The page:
Looking back at the history of Japanese tradition and Japanese umbrellas

History of Japanese umbrellas history

Japanese umbrellas are a part of Japan's traditional culture, but we decided to find out when and how they first started.
(Please note that the history often differs depending on the source)

1. history and culture

The exact time when Japanese umbrellas were introduced to Japan is unknown.
It is believed that umbrella culture was introduced along with Buddhism from Korea during the Kofun period, around the time of Emperor Kinmei (509-571).
Umbrellas at that time were called ``kinugasa'' (cover) or ``tengai'' (canopy). A cover made of silk or other cloth that leaves it open and cannot be closed. It was used as a modern parasol, as a talisman against evil spirits, and as a symbol of authority, held out to people of special status.

Image of a Japanese umbrella from the Asuka period

There are also theories about the era when Japanese umbrellas that could be opened and closed, like modern Japanese umbrellas, appeared. It is thought that umbrellas with a structure similar to modern Japanese umbrellas were produced at least during the Kamakura to Azuchi-Momoyama period. A closed umbrella is depicted in the ``Ippen Sei-e'' from the Kamakura period.
During the Edo period, the division of labor became widespread in the production of Japanese umbrellas, and it seems that Japanese umbrellas became popular among ordinary people as a daily necessity.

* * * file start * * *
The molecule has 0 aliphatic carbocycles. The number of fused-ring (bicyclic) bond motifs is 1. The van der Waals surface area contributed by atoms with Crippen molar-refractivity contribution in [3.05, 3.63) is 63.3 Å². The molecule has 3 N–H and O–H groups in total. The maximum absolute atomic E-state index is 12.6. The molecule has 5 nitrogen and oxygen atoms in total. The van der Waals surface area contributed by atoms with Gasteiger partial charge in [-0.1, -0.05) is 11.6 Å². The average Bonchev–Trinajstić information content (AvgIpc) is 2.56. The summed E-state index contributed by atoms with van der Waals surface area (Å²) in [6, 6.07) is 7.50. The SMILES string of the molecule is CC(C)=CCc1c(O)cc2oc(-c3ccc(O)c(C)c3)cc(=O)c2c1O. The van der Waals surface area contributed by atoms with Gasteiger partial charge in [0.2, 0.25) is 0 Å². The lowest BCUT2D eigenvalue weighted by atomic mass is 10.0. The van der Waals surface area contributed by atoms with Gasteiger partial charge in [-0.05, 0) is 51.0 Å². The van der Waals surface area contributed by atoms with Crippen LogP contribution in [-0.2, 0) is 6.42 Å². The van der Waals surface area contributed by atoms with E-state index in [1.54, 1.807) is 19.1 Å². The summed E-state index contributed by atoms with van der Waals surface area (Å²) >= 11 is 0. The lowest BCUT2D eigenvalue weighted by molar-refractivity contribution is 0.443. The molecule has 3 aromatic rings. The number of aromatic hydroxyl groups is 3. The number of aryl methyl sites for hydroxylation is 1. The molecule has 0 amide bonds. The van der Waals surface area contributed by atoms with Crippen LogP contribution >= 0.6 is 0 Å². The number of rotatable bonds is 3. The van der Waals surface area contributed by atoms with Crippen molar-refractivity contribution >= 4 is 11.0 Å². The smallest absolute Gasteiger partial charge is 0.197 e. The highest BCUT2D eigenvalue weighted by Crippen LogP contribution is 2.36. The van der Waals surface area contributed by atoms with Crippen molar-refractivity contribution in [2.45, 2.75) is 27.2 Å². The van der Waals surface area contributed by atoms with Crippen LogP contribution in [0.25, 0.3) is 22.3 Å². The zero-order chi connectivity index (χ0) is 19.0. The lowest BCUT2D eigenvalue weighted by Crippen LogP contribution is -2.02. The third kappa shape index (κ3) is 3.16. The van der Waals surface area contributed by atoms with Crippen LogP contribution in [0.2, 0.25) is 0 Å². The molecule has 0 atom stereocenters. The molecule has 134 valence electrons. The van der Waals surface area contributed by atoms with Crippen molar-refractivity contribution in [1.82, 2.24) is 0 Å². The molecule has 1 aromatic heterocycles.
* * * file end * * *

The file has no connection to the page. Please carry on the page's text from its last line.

At the end of the Edo period, in 1859 (Ansei 6), imports of Western umbrellas began in earnest. Although the amount of imports increased year by year, the production of Japanese umbrellas was still going strong. At the time, Gifu, a major producer of Japanese umbrellas, produced more than 1 million Japanese umbrellas a year.
Japanese umbrellas, on the other hand, also began to be exported. There is a record that parasols were exported to England in 1872 (Meiji 5).

Around 1950 (around 1945), Japanese umbrella making in Gifu reached its peak. It boasted an annual production of over 15 million bottles. However, after that, Western umbrellas became more popular, and demand for Japanese umbrellas rapidly decreased.

2. modern Japanese umbrella

Nowadays, the domestic production of Japanese umbrellas is several thousand per year. Compared to the peak period, production volume and the number of craftsmen have decreased significantly. However, even though the production of Japanese umbrellas has decreased, craftsmen continue to produce them using the same structure and manufacturing methods as in the past.
It is familiar to people as an essential and important part of Japanese culture, including festivals at temples and shrines across the country, and traditional performing arts such as Kabuki and Bunraku.

Image of Kabuki and Japanese umbrellas

Have you ever seen Geiko and Maiko using Japanese umbrellas on a daily basis at tourist destinations such as Tokyo and Kyoto? Japanese umbrellas play a role in the traditional Japanese landscape.

Image of Maiko and Japanese umbrella

Although the number of situations in which Japanese umbrellas are used in daily life has decreased, there are still situations in which they are used that are unique to modern times.